Man arrested over 1974 UK pub bombings that killed 21

Man arrested over 1974 UK pub bombings that killed 21

Representative image: iStock Photo

 A 65-year-old man was arrested on Wednesday in connection with one of Britain's worst terror attacks, the 1974 Birmingham pub bombings which killed 21 and left 182 others injured.

Six men were wrongly jailed for the bombings which tore through the Mulberry Bush and Tavern in the Town pubs, which were blamed on the Provisional Irish Republican Army (IRA).

But the conviction of the so-called "Birmingham Six" in 1975 was ruled unsafe by the Court of Appeal in 1991 and they were freed. No one has since been convicted.

West Midlands Police said counter-terrorism officers and colleagues from the Police Service of Northern Ireland detained the man at his home in Belfast.

"The man was arrested under the Terrorism Act and a search of his home is being carried out," the force said in a statement.

"He will be interviewed under caution at a police station in Northern Ireland."

The twin attacks in the heart of Britain's second city on November 21, 1974 came during rising violence against British rule in Northern Ireland.

The IRA has never claimed responsibility.

Inquests began last year to re-examine the deaths in Birmingham after claims police failed to heed two warnings of an impending attack -- one 11 days before, the second on the day.

The original inquests -- judicial fact-finding investigations that do not apportion blame -- were halted by the police probe that led to the conviction of the "Birmingham Six".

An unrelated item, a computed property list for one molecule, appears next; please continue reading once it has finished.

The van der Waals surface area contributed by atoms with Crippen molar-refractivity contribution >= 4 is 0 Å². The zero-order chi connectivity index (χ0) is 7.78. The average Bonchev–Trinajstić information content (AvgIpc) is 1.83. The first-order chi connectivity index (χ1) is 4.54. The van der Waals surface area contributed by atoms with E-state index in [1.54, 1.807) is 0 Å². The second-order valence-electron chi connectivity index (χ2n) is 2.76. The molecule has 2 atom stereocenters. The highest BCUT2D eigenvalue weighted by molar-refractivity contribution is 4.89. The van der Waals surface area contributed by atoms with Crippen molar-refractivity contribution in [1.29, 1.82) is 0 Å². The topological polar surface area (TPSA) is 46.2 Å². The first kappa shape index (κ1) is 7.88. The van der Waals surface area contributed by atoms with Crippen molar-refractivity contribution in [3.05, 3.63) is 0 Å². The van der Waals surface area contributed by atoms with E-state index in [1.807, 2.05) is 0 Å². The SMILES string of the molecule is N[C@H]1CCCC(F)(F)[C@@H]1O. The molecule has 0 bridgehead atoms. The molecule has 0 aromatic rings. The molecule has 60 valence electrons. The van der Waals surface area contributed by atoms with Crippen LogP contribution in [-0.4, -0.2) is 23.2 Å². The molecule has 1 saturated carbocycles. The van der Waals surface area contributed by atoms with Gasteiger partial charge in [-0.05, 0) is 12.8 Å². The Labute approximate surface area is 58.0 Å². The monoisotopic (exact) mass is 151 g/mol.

A jury at the resumed inquest concluded the victims were unlawfully killed and the IRA was responsible, but that there were no police failings.

Families of the victims have since been pushing for a full public inquiry into what happened.

Julie Hambleton, whose 18-year-old sister Maxine died in the bombings, described Wednesday's arrest as a "monumental moment" in the criminal investigation.

She said she was "inconsolable" when police informed her of the development.

"It's welcome news. It's overwhelming news. It's tangible progress," she said but added that whatever happened, a full public inquiry was still needed.

Paul Rowlands, whose father John was killed in the Mulberry Bush bombing, also called it a "positive step".

"It is, however, just a step and it does not detract from the fact that we need a public inquiry," he added.

West Midlands Police chief constable Dave Thompson in 2016 said the failure to catch those responsible and the wrongful conviction of the Birmingham Six was "the most serious failing in this force's history".

At that time, he was pessimistic about bringing any of the real attackers to justice.

"Since 2012 and directly as a result of the campaign by families of those who died we have carefully reassessed the opportunities to bring the people responsible to justice," he said.

"Despite an intense scrutiny we have not been able to see, at this time, a prospect of doing this."

An estimated 3,500 people, most of them in Northern Ireland, were killed during three decades of violence on both sides that became known as "The Troubles".

Bloodshed was largely ended by the 1998 Good Friday peace agreement, although concern remains about the continued existence of paramilitary groups and rising sectarianism.

Northern Ireland's majority Protestant unionists favour continued British rule. Largely Catholic republicans want reunification with the rest of Ireland.

In 1970, the IRA began a campaign of bombings and shootings, mainly targeted at British troops but also against civilians.

The violence was reciprocated by loyalist paramilitaries, driving a wedge between the communities.

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